Relative nephroprotection during Escherichia coli O157:H7 infections: association with intravenous volume expansion.Pediatrics. 2005 Jun; 115(6):e673-80.Ped
The hemolytic uremic syndrome (HUS) consists of hemolytic anemia, thrombocytopenia, and renal failure. HUS is often precipitated by gastrointestinal infection with Shiga toxin-producing Escherichia coli and is characterized by a variety of prothrombotic host abnormalities. In much of the world, E coli O157:H7 is the major cause of HUS. HUS can be categorized as either oligoanuric (which probably signifies acute tubular necrosis) or nonoligoanuric. Children with oligoanuric renal failure during HUS generally require dialysis, have more complicated courses, and are probably at increased risk for chronic sequelae than are children who experience nonoligoanuric HUS. Oligoanuric HUS should be avoided, if possible. The presentation to medical care of a child with definite or possible E coli O157:H7 infections but before HUS ensues affords a potential opportunity to ameliorate the course of the subsequent renal failure. However, it is not known whether events that occur early in E coli O157:H7 infections, particularly measures to expand circulating volume, affect the likelihood of experiencing oligoanuric HUS if renal failure develops. We attempted to assess whether pre-HUS interventions and events, especially the volume and sodium content of intravenous fluids administered early in illness, affect the risk for developing oligoanuric HUS after E coli O157:H7 infections.
We performed a prospective cohort study of 29 children with HUS that was confirmed microbiologically to be caused by E coli O157:H7. Infected children were enrolled when they presented with acute bloody diarrhea or as contacts of patients who were known to be infected with E coli O157:H7, or if they had culture-confirmed infection, or if they presented with HUS. HUS was defined as hemolytic anemia (hematocrit <30%, with fragmented erythrocytes on peripheral-blood smear), thrombocytopenia (platelet count of <150000/mm3), and renal insufficiency (serum creatinine concentration that exceeded the upper limit of normal for age). A wide range of pre-HUS variables, including demographic factors, clinical history, medications given, initial laboratory values, and volume and content of parenteral fluid administered, were recorded and entered into analysis. Estimates of odds ratios were adjusted for possible confounding effects using logistic regression analysis. Twenty-nine children who were <10 years old, had HUS confirmed to be caused by E coli O157:H7, and were hospitalized at the Children's Hospital and Regional Medical Center, Seattle, were studied. The main outcome measured was development of oligoanuric renal failure. Oligoanuria was defined as a urine output <0.5 mL/kg per hour for at least 24 consecutive hours.
As a group, the children with oligoanuric renal failure presented to medical attention and were evaluated with laboratory testing later than the children with nonoligoanuric renal failure. On initial assessments, the children with oligoanuric outcomes had higher white blood cell counts, lower platelet counts and hematocrits, and higher creatinine concentrations than the children with nonoligoanuric outcomes, but these determinations probably reflect later points of these initial determinations, often when HUS was already developing. Stool cultures were obtained (medians of 3 vs 2 days, respectively) and positive (medians of 7 vs 4 days, respectively) at later points in illness in the children in the oligoanuric than in the nonoligoanuric group. Intravenous volume expansion began later in illness in the children who subsequently developed oligoanuric renal failure than in those whose renal failure was nonoligoanuric (medians: 4.5 vs 3.0 days, respectively). Moreover, the 13 patients with nonoligoanuric renal failure received more intravenous fluid and sodium before HUS developed (1.7- and 2.5-fold differences, respectively, between medians) than the 16 patients with oligoanuric renal failure. These differences were even greater when the first 4 days of illness were examined, with 17.1- and 21.8-fold differences, respectively, between medians. In a multivariate analysis adjusted for age, gender, antibiotic use, and free water volume administered intravenously to these children during the first 4 days of illness, the amount of sodium infused remained associated with protection against developing oligoanuric HUS. Dialysis was used in each of the children with oligoanuric renal failure and in none of the children with nonoligoanuric renal failure. The median length of stay in hospital after the diagnosis of HUS was 12 days in the oligoanuric group and 6 days in the nonoligoanuric group.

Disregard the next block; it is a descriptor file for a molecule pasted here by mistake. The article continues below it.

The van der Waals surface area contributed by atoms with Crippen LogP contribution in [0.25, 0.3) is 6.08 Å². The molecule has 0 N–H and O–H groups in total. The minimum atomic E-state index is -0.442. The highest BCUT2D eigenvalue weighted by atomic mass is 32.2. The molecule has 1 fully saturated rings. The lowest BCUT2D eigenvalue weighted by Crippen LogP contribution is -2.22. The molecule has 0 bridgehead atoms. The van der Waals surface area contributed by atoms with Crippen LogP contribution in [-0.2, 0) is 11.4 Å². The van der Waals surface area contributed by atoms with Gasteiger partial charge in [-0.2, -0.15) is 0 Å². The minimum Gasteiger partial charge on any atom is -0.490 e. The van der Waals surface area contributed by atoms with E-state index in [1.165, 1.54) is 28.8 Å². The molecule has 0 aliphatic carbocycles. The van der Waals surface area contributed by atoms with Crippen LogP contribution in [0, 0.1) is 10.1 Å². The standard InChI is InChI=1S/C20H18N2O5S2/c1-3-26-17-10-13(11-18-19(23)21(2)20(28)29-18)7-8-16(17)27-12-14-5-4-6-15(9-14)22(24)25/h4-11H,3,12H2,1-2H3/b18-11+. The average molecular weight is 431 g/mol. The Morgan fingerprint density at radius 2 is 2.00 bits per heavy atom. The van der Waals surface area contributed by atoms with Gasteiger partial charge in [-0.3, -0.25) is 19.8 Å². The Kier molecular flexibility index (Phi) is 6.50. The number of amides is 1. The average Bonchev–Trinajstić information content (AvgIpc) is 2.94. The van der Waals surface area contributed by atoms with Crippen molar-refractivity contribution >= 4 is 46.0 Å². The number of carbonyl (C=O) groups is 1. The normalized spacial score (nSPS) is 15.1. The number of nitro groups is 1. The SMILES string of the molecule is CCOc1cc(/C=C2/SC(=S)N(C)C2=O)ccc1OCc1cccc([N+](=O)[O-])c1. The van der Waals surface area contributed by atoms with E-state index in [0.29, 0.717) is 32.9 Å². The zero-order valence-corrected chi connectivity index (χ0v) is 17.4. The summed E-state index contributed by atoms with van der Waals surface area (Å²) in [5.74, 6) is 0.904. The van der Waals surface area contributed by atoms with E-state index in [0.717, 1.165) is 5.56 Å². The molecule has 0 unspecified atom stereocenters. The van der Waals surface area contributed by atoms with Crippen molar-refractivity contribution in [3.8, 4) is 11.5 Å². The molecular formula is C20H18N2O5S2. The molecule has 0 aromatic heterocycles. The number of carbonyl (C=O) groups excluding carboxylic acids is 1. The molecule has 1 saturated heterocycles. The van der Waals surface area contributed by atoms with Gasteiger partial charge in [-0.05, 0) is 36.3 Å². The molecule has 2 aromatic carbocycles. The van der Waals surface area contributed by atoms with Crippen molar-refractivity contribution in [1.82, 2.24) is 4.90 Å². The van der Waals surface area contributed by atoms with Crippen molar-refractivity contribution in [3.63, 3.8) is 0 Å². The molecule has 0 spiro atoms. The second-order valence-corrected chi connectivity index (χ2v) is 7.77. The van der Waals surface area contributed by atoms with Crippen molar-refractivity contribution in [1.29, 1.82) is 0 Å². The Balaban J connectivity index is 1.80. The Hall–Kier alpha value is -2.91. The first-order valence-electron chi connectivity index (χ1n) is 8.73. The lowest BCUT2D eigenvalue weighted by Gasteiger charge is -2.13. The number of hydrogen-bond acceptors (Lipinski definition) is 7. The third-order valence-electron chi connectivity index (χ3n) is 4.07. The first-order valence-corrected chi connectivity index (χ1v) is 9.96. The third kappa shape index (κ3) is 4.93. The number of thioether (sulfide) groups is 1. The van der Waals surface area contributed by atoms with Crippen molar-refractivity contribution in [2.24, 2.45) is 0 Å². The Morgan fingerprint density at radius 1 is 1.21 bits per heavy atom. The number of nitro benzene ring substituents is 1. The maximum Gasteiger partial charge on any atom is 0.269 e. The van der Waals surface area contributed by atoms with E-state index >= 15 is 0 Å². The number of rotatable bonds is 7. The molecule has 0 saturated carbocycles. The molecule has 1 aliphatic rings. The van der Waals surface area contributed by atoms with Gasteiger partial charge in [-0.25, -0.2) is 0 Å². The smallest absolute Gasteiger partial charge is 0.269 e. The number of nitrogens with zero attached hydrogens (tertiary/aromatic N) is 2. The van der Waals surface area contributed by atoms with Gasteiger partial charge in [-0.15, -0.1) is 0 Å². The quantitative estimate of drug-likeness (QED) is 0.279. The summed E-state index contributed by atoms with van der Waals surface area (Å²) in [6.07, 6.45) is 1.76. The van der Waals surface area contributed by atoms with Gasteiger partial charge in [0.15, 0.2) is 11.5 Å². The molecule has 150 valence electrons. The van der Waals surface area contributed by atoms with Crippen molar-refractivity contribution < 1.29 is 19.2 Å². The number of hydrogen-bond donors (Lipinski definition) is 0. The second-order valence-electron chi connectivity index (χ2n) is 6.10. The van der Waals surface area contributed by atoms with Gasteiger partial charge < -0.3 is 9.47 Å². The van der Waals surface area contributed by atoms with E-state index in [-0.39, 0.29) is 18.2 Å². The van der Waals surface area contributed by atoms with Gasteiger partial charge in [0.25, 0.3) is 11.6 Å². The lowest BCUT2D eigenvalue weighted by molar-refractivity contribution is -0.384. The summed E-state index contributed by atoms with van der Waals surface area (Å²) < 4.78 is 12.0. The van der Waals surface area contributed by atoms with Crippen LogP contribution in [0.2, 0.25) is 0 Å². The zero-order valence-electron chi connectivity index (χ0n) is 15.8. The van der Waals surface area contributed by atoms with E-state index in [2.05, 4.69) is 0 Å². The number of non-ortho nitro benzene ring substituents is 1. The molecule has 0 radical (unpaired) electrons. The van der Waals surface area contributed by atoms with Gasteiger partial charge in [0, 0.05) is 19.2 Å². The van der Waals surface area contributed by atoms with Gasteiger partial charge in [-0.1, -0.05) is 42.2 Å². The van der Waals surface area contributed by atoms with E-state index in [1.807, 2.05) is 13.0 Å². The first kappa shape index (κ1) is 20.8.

Early recognition of and parenteral volume expansion during E coli O157:H7 infections, well before HUS develops, is associated with attenuated renal injury failure. Parenteral hydration in children who are possibly infected with E coli O157:H7, at the time of presentation with bloody diarrhea and in advance of culture results, is a practice that can accelerate the start of volume expansion during the important pre-HUS interval. Rapid assessment of stools for E coli O157:H7 by microbiologists and reporting of presumptive positives immediately can alert practitioners that patients are at risk for developing HUS and can prompt volume expansion in children who are not already being so treated. Our data also suggest that isotonic intravenous solutions might be superior to hypotonic fluids for use as maintenance fluids. Children who are infected with E coli O157:H7 and are given intravenous volume expansion need careful monitoring. This monitoring should be even more assiduous as HUS evolves.